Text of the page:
Deliberate Practice and Expertise in Martial Arts: The Role of Context in Motor Recall

in Journal of Sport and Exercise Psychology

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Thana HodgeQueen's University

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Janice M. DeakinQueen's University

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This study used participants from the martial arts (karate) to examine the influence of context in the acquisition of novel motor sequences and the applicability of Ericsson, Krampe, and Tesch-Romer's (1993) theory of deliberate practice in this athletic domain. The presence of context did not benefit recall performance for the experts. The performance of the novice group was hindered by the presence of context. Evaluation of the role of deliberate practice in expert performance was assessed through retrospective questionnaires. The findings related to the relationship between relevance and effort, and relevance and enjoyment diverged from Ericsson et al.'s (1993) definition of deliberate practice, suggesting that adaptations should be made if it is to be considered general theory of expertise.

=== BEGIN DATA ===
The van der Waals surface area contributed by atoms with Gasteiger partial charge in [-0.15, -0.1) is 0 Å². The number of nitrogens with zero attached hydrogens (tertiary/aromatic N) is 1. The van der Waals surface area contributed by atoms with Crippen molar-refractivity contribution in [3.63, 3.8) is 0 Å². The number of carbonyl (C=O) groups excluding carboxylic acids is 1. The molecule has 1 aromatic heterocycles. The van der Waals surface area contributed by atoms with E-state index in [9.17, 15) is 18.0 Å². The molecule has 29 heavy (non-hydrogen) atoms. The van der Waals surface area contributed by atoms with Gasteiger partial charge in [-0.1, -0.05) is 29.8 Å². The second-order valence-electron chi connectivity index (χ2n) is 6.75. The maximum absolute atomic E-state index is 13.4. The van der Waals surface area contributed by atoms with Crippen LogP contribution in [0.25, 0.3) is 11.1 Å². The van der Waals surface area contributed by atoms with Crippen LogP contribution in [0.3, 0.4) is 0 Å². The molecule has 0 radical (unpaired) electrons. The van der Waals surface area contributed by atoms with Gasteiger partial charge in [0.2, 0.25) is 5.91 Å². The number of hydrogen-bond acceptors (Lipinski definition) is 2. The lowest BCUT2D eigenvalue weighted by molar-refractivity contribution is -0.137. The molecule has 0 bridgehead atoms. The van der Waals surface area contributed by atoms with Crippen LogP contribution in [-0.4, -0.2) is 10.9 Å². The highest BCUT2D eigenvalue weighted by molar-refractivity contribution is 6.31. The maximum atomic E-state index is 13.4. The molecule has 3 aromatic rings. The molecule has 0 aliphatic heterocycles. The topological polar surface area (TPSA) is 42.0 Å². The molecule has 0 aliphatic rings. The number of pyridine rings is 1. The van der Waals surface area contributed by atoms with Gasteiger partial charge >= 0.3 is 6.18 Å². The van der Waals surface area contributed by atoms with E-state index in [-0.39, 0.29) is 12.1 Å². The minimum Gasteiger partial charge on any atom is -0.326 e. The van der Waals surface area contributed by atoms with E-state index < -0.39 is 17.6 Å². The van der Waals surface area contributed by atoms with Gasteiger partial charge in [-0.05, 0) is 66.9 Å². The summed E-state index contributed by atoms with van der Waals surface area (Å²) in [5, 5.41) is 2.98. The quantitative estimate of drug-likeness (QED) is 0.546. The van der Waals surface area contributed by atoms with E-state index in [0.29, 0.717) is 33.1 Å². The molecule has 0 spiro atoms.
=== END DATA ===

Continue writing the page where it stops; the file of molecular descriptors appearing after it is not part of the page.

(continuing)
Thana Hodge and Janice M. Deakin are with the School of Physical and Health Education at Queen's University, Kingston, Ontario, Canada.

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